Nevertheless, as the USA was moving toward the Civil War as well as during the war itself, Washington, D.C. experienced a steady increase of fugitive slaves because its strategic position required it be ringed by Federal troops. Washington, D.C. jail wardens seized this opportunity to make extra cash selling jailed Blacks back into slavery. The Quakers, particularly after viewing conditions in the jail, intensified their efforts to end slavery.
In early 1862, it was ruled that USA forces could not return fugitive slaves to the Confederacy. This paved the way for Sen. Wilson of Massachusetts to introduce his bill for providing compensation to slave owners and repatriation to slaves. The Senate vote of 29-14 and the House vote of 92-38 made it veto proof and therefore President Lincoln signed this bill into law on April 16, 1862: Be it enacted...that all persons held to service or labor within the District of Columbia by reason of African descent are hereby discharged and freed of and from all claim to such service or labor.
At this time there were 14,316 Negro residents in D.C. (i.e. 19% of the citys population). The 3,185 slaves worked in homes and business as whitewashers, engravers, flour-millers, mill-workers, and in lumber yards. Others were hotel waiters, blacksmiths, and Navy Yard cooks. The full and immediate freeing of slaves naturally caused a great uproar. Even abolitionists like John Quincy Adams said it would create ill-will, heart-burnings and mutual hatred between D.C. and its neighboring states.
To the surprise of most, the freeing of slaves went relatively smoothly. For example, most slave-owners did not try to smuggle their property out of the district before the act was passed. A committee was given the task of determining the value of each freed slave -- the total price for all slaves being over $2 million. But since Congress had set a one million dollar ceiling, owners received 48% of their slaves estimated value.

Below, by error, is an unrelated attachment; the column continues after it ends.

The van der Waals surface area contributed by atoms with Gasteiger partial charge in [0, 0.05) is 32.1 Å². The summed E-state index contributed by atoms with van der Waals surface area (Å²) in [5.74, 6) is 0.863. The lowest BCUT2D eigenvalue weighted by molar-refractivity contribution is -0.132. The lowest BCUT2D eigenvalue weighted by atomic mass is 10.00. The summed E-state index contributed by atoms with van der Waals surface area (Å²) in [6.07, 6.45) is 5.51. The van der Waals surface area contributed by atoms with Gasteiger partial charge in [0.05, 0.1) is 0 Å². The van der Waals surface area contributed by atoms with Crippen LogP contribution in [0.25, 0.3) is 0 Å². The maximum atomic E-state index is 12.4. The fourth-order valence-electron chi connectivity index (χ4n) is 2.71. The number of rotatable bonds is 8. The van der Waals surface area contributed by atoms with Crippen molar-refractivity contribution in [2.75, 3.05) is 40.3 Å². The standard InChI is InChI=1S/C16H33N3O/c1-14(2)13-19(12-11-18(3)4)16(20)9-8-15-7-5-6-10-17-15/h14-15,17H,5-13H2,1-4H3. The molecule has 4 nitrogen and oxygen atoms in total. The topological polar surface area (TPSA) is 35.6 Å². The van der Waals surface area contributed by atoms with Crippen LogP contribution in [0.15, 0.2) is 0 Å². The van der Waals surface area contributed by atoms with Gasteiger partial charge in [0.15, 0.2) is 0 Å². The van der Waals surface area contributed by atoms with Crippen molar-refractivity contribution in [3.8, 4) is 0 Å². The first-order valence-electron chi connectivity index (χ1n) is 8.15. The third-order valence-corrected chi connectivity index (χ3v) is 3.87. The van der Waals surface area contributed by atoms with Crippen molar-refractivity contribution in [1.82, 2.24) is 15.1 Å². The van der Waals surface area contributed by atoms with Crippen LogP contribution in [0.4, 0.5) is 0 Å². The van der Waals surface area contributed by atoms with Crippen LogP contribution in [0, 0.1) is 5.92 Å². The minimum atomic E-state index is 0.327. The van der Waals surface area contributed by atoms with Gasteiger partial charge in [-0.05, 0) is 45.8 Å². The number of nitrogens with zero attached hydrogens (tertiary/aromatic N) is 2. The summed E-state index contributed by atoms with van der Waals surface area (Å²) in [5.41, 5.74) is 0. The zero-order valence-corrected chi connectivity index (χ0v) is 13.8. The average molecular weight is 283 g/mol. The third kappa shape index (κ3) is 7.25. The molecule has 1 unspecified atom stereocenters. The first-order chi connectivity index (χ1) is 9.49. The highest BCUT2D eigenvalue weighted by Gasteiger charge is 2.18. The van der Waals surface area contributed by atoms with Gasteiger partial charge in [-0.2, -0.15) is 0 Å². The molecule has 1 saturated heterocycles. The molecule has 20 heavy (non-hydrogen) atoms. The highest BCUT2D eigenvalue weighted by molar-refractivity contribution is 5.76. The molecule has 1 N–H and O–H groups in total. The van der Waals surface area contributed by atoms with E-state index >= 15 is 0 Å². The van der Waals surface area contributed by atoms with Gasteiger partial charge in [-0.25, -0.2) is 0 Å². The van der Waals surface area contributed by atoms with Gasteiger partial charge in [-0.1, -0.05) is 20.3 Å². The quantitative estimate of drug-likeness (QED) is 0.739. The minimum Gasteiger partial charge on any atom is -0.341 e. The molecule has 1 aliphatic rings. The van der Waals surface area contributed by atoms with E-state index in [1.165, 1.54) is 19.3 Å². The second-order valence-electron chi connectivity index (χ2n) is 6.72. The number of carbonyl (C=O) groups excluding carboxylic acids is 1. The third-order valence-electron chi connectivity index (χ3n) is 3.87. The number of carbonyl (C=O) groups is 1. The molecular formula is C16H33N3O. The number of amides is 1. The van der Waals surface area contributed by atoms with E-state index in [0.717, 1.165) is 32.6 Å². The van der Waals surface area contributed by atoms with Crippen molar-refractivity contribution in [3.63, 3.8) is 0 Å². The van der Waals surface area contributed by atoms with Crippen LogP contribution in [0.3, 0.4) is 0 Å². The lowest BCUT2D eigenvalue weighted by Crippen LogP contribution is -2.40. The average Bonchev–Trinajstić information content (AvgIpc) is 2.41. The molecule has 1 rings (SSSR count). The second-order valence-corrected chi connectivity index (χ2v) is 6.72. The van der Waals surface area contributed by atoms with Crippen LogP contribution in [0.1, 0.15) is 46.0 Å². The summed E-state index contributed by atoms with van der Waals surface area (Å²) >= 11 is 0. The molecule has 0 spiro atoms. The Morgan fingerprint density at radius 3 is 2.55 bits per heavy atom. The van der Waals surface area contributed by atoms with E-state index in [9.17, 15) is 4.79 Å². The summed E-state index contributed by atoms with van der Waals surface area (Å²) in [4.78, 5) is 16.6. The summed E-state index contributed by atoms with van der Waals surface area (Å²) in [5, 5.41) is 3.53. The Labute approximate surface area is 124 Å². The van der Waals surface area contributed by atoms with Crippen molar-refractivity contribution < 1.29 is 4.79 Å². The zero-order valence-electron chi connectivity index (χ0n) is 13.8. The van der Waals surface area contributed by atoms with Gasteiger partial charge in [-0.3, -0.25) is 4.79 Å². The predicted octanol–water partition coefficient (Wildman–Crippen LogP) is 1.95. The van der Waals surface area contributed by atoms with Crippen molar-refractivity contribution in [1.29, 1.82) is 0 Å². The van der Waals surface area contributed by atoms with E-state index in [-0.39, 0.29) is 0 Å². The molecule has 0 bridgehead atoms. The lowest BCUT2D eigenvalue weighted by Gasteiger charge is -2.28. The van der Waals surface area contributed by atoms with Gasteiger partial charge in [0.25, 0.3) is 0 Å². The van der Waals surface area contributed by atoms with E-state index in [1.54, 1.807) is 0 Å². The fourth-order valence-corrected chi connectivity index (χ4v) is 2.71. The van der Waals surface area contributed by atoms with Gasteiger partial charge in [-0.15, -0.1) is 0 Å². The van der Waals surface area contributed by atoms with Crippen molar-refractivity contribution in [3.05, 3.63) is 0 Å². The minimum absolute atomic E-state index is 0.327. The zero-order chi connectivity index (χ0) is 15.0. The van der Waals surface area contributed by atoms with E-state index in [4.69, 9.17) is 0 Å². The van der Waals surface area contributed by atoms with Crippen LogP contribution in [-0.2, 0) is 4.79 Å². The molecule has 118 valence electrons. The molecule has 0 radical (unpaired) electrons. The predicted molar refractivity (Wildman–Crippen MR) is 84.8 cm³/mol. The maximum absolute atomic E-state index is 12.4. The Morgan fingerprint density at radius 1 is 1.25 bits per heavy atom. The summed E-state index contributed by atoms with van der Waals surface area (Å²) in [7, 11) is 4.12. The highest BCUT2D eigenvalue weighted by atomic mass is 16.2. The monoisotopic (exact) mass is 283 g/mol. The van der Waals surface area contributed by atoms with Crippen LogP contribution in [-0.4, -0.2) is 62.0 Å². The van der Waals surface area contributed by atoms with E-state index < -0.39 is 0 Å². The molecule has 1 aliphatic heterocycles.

On April 18, 1866, Washington D.C. held its first Emancipation Day parade. Sailors, soldiers, and citizens assembled at Willards Hotel. Then, preceded by the Marine Band, they marched to the White House where a large crowd was waiting. President Andrew Johnson appeared and addressed the assembly. Thereafter, this annual holiday was a day of celebration, speeches, and self-affirmation. Throughout the years, Frederick Douglass was a frequent speaker.
Unfortunately, the parade soon evolved into a power struggle between factions of the Negro community. Because conflicts were clearly present by 1886, W. Calvin Chase, editor of the Bee Newspaper for Blacks, took the position of having a dignified commemoration -- church services, school essay contest, and the like.
He asserted that unnamed organizers were defrauding contributors and alluded to the occasional loss of limbs, drunkenness, and arrests. However, the masses of Blacks liked things the way they were. In 1899 the city stopped closing Negro schools on D.C. Emancipation Day in order to protect children from sights that are at once demoralizing and degrading. In the early 1900s, the parade was banned. Yet, the Literary entertainments and church meetings continued for a while and then faded away.
Joseph A. Bailey, II, M.D
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